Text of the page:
Legend of Wonder Woman takes the time to let us get to know Diana. We see her magical, mysterious birth, her childhood on the island, and the magic of Themyscira. We get to see her legendary mother—and how important Diana is to her—and when Diana and Steve Trevor meet for the first time. Some of my favorite parts of LoWW are leaving Themyscira and being introduced to a cast of characters like Etta Candy (who's amazing) and The Holliday Girls. We go from the fantasy of Themyscira to our cold, hard world during WW2 and see all these new experiences through Diana's eyes.
LoWW is a rich, engaging journey through the early life of Wonder Woman, and it has made me a huge fan.
Why retell Wonder Woman’s origin? What does The Legend of Wonder Woman bring to that story that fans have never seen before?
Renae: Wonder Woman is THE female Super Hero of all time, but I never really read her comic book. This doesn't mean the stories that existed weren't quality; they just didn't speak to me as a reader. I wanted to apply new elements of art and story to Wonder Woman, and try to build her a whole new readership alongside current readers. My approach is so different…in art, story, pacing, so it's important to start at the beginning with her origin. I needed to know where she came from, why she does what she does. I needed to see the base influences in her early life. The origins I found were either too dark, didn't let me into the character enough emotionally (for my tastes) or plunked me down in the middle of action. LoWW is my attempt to create the Wonder Woman I would have wanted to see and present Diana in a new way.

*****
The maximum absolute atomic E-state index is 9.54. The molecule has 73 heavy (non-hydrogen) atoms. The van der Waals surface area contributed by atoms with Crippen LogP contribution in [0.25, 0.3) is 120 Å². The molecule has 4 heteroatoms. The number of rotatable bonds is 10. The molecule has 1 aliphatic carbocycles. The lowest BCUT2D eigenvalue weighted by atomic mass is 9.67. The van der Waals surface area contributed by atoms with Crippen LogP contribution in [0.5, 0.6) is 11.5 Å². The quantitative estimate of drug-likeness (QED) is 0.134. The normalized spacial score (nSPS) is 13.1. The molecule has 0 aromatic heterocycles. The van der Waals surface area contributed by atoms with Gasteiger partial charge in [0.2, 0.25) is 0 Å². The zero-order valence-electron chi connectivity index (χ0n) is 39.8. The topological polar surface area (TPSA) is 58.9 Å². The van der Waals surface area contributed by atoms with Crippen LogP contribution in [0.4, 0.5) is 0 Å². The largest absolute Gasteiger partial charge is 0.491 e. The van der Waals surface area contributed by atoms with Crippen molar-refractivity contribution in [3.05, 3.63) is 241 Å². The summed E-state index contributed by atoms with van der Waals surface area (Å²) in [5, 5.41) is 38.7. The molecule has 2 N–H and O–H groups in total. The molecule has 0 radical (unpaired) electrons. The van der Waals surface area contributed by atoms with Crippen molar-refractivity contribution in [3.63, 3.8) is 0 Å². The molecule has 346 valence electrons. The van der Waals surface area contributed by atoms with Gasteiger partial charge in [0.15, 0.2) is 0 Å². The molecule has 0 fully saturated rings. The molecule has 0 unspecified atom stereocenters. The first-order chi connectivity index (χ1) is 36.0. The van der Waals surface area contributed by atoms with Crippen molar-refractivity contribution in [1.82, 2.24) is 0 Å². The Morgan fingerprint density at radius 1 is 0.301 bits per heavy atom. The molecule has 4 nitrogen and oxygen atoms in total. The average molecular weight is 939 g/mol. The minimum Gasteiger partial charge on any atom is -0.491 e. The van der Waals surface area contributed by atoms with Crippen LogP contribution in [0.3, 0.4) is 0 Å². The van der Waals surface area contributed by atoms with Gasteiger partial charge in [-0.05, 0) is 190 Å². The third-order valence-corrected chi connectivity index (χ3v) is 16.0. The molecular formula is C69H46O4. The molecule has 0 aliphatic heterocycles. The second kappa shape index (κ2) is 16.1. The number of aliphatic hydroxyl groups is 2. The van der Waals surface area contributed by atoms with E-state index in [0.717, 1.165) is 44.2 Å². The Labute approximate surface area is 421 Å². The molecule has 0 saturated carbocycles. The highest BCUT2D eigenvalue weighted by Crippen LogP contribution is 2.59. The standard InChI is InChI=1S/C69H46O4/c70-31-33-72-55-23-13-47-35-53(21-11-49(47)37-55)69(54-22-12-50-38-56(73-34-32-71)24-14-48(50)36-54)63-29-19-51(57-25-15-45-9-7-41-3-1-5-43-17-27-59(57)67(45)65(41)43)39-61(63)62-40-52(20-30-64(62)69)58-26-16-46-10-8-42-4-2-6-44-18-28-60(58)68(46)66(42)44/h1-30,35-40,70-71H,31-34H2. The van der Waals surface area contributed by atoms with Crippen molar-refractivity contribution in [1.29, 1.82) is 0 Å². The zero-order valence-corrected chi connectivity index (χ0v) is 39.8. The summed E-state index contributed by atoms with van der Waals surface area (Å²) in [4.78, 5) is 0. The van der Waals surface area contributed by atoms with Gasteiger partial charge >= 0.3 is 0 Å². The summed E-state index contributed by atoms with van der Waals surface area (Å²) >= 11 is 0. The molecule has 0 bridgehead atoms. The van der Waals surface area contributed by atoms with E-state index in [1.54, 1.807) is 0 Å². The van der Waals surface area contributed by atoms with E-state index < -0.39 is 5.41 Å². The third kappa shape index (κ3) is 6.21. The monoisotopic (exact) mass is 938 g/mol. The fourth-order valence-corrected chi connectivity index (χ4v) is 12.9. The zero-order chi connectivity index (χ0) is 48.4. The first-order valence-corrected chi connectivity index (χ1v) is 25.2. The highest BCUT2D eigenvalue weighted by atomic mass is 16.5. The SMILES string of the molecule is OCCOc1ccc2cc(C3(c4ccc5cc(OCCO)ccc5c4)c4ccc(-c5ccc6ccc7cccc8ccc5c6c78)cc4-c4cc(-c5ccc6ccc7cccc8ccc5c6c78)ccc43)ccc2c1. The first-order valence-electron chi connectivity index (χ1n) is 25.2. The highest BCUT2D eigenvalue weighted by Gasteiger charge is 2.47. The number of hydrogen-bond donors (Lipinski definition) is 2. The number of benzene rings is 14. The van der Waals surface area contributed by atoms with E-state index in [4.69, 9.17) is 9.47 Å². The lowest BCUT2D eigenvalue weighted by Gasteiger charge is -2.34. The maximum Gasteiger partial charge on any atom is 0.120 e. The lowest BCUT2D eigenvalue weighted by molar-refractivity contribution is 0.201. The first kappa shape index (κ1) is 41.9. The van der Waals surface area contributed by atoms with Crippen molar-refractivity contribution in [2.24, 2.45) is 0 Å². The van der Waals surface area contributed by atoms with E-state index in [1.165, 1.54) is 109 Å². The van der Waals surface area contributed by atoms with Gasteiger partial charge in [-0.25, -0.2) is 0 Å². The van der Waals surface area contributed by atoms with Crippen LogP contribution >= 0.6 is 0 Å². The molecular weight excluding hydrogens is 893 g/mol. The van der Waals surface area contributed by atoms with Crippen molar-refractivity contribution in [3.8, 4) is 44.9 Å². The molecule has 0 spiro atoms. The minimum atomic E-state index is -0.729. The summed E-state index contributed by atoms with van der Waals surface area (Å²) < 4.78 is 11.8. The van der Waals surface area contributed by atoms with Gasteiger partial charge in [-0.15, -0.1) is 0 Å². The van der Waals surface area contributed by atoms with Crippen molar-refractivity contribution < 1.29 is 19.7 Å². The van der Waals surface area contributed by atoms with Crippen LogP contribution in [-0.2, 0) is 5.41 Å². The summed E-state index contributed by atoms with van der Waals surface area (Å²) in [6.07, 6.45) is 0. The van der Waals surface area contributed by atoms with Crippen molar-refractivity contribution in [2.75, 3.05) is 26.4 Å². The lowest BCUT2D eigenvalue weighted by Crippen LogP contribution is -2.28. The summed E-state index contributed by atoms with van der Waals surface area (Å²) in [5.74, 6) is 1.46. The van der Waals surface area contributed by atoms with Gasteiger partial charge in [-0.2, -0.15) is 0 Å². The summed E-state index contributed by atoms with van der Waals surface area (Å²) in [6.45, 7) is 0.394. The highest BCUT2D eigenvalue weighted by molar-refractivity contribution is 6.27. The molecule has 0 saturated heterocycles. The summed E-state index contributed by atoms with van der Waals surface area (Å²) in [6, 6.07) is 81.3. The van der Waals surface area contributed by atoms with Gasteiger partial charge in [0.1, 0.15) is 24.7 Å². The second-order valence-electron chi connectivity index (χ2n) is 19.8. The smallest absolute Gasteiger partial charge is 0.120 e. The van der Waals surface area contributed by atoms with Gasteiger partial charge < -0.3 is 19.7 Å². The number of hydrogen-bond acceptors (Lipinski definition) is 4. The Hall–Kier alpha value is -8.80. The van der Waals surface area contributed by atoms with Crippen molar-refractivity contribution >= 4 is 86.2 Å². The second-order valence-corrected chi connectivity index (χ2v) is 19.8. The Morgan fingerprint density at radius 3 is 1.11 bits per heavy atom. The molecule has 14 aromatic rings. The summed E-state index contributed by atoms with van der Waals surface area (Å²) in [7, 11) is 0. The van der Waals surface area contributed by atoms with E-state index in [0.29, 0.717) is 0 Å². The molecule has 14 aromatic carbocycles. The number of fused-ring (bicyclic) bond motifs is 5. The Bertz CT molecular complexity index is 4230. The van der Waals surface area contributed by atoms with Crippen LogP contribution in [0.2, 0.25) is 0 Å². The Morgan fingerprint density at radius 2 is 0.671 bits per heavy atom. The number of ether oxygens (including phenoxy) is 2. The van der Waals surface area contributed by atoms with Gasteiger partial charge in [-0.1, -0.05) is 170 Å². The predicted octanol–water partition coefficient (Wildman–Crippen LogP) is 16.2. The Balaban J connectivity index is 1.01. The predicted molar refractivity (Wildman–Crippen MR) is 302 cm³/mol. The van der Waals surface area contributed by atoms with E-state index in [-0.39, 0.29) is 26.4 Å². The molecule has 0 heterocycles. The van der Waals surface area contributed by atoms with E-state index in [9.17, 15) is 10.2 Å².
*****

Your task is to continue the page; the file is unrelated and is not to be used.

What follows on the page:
We really get to spend time with Diana at different points in her life. Is it a challenge writing a story that’s set throughout one person’s life?
Renae: Exploring a character from the very beginning is a great way to show the organic growth that occurs with experience, and allows readers to be there with the characters from the beginning and fully invest themselves. I am grateful to have this opportunity to take the time to create a story like this.
How do you approach writing Diana as a child compared to as a teenager and as an adult?
Renae: Child Diana is very pure and determined. There's an extra power around her during childhood, much like the innocence and clarity you see in many children. These traits follow her throughout life, but while so young, that power you feel from her is unfiltered through life experiences and hardships.
Older, teenaged Diana, by the middle of issue #2, is more at ease with life, having found a sense of belonging as Alcippe's pupil, but she is still unsettled and hasn't found where she truly belongs. She starts to wonder about the world beyond the island as part of her feels drawn to the Outside World. A lot of life-changing events occur during this age, so it's a very confusing time for her, as is with many teenagers.